In knitting, a dip stitch is made by knitting into a stitch (or even the space between stitches) of an earlier row.
The most common type of dip stitch is to knit into the row below, which may be used for visual effect or to increase the number of stitches (a lifted increase). Knitting into the row below and dropping the stitch above is a quick alternative to brioche knitting, which is normally done by knitting together a yarn over and a slip stitch.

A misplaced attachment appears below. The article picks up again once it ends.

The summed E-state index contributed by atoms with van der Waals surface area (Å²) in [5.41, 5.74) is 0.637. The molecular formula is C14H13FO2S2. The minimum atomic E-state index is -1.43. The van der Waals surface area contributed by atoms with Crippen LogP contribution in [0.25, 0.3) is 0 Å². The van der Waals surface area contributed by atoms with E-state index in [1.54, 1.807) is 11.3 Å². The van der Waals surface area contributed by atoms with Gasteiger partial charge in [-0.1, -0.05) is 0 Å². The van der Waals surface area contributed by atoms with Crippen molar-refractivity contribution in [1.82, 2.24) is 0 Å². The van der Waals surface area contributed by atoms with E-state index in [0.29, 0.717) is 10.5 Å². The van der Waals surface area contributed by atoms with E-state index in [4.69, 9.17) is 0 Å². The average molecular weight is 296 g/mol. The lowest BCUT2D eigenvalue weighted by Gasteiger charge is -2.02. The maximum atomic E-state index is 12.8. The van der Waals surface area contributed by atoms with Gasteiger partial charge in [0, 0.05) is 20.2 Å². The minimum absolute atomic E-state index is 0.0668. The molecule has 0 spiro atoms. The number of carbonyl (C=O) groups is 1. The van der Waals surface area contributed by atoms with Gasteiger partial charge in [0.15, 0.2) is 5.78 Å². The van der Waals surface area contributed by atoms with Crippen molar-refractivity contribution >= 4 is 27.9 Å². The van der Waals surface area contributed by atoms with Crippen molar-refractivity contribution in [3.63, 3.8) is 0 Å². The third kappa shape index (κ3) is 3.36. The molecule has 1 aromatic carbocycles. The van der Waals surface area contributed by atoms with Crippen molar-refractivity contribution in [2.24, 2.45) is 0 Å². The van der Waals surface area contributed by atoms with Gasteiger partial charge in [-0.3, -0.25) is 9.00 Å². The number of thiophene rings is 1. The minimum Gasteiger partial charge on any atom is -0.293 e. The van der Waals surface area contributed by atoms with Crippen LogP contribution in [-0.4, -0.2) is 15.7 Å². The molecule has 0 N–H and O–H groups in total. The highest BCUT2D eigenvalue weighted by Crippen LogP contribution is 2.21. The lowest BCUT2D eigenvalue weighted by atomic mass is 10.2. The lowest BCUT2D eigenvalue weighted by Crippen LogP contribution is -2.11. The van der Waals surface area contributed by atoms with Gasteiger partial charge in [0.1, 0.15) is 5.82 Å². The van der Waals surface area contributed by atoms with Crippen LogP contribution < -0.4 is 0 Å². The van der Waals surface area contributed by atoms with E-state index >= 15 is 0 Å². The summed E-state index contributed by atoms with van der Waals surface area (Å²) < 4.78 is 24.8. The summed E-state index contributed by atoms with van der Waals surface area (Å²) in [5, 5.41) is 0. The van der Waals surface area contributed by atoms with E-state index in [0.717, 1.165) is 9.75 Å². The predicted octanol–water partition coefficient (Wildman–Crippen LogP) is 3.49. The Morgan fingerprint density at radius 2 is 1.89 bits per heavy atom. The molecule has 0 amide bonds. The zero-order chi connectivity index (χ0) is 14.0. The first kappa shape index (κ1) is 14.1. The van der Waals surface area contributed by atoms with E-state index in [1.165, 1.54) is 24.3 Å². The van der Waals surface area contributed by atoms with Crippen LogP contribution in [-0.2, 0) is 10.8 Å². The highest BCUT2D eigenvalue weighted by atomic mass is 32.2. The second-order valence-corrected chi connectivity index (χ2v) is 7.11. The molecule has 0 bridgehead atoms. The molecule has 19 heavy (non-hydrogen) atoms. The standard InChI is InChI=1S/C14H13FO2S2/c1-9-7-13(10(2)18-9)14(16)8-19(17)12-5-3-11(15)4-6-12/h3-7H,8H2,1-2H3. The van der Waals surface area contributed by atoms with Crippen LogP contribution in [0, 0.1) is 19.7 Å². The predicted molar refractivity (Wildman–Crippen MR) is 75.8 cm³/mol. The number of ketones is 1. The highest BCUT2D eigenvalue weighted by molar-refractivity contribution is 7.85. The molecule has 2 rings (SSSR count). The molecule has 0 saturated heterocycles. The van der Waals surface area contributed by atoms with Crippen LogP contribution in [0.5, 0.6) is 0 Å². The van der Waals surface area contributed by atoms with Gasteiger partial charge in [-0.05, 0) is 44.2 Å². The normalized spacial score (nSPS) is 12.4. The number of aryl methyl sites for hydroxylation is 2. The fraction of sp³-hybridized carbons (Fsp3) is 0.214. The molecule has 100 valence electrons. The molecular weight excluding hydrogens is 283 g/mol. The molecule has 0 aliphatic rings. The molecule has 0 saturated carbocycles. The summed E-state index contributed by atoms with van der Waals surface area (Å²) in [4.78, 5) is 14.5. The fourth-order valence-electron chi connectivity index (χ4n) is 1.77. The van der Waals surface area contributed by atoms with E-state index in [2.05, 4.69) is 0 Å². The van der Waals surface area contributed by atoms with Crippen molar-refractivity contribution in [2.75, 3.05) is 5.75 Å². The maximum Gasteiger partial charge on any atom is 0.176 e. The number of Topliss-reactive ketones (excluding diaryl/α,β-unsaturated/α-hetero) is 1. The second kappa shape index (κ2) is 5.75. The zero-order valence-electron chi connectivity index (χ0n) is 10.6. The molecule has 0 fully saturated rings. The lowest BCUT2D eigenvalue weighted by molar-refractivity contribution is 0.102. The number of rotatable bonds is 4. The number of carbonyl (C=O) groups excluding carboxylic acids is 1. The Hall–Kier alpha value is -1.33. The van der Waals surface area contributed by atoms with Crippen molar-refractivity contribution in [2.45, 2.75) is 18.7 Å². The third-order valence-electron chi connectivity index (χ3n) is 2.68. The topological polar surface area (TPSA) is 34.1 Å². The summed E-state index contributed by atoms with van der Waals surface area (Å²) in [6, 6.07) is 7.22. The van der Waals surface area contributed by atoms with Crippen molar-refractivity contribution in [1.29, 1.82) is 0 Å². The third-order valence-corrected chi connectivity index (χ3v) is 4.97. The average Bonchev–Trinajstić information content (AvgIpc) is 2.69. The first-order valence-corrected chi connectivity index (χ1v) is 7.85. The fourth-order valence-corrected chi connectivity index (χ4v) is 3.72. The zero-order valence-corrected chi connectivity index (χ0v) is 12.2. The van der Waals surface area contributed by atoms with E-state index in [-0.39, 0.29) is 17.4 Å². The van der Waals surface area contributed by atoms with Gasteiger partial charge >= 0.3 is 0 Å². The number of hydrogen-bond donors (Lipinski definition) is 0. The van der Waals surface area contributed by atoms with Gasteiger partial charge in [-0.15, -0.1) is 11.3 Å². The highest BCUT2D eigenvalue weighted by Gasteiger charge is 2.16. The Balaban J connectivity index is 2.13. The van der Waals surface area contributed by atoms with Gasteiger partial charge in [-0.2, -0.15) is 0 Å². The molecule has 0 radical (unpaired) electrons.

Longer dip stitches can be made for visual effects; they draw a narrow V-shaped pair of yarns from any earlier to any later point in the knitting. Popular motifs made with dip stitches include flowers, flower-stem leaves and fans.
- June Hemmons Hiatt (1988) The Principles of Knitting, Simon and Schuster, pp. 29-32. ISBN 0-671-55233-3
|This textile arts article is a stub. You can help Wikipedia by expanding it.|